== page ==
French minister compares veiled women to ‘negroes who supported slavery’

March 30, 2016 9:37 pm
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French families minister Laurence Rossignol (pictured) sparked outrage on social media with her comment comparing women who wear the veil to "negroes who supported slavery"/AFP
French families minister Laurence Rossignol (pictured) sparked outrage on social media with her comment comparing women who wear the veil to “negroes who supported slavery”/AFP

, PARIS, France, Mar 30 – A French government minister on Wednesday compared women who wear the veil to “negroes who supported slavery” amid a backlash against the growing trend for Muslim-orientated fashion.

Families minister Laurence Rossignol, sparked outrage on social media with her comment which came after former fashion mogul Pierre Berge lashed out at designers creating Islamic clothing and headscarves, accusing them of taking part in the “enslavement of women”.

Overview
  • As she apologised for using the n-word, two leading French designers - Agnes b and Jean-Charles de Castelbajac - also came out strongly against so-called "modest" Muslim-friendly fashion.
  • Rossignol admitted later to AFP that she had made "an error of language".
  • "But other than that... I don't take back a word," the socialist said.

The businessman, partner of the late fashion legend Yves Saint Laurent, took aim at the wave of big fashion chains that have followed the Italian designers Dolce & Gabbana in catering specifically to the Muslim market.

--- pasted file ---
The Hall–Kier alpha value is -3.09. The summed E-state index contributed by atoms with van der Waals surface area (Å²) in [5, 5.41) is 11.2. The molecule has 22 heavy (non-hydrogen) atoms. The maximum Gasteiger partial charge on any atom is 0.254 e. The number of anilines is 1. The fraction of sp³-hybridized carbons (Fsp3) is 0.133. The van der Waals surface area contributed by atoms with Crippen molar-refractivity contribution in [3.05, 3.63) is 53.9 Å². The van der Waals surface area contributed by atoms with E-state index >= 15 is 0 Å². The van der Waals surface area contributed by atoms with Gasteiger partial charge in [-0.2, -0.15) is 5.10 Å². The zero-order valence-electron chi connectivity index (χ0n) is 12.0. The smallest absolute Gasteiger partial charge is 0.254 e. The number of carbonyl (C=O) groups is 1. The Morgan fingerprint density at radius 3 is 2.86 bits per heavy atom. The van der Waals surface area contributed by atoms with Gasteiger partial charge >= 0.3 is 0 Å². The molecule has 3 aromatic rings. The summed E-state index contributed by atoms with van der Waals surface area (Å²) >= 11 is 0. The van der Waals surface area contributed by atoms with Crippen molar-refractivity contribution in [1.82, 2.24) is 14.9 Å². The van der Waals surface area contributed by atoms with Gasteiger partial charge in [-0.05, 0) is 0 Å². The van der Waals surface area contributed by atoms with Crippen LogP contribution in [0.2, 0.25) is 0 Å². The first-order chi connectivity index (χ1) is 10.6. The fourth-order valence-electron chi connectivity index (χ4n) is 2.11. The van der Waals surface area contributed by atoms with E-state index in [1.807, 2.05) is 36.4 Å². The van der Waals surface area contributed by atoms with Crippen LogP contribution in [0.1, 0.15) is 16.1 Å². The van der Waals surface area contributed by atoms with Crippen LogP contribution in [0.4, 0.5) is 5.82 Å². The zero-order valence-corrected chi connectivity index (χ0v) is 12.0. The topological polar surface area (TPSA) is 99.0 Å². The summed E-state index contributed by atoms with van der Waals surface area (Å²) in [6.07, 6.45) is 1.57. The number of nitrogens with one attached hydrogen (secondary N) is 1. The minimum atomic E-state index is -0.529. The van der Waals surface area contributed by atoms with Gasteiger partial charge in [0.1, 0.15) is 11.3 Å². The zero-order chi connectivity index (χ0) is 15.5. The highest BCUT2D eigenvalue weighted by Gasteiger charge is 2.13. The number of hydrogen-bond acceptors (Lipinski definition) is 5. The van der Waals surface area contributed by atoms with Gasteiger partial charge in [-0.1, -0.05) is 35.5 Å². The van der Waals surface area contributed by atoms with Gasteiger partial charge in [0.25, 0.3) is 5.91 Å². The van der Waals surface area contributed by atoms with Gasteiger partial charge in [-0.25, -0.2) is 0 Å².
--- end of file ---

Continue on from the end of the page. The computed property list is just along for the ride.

Rossignol, who is also responsible for women’s rights, maintained she was referring to an abolitionist tract by the French philosopher Montesquieu, “On the Enslavement of Negroes”, when she made her controversial comments to BFMTV and RMC radio.

As she apologised for using the n-word, two leading French designers – Agnes b and Jean-Charles de Castelbajac – also came out strongly against so-called “modest” Muslim-friendly fashion.

“I am scandalised by it,” Berge told Europe 1 French radio.

“Creators should have nothing to do with Islamic fashion. Designers are there to make women more beautiful, to give them their freedom, not to collaborate with this dictatorship which imposes this abominable thing by which we hide women and make them live a hidden life.”

Rossignol admitted later to AFP that she had made “an error of language”.

“But other than that… I don’t take back a word,” the socialist said.

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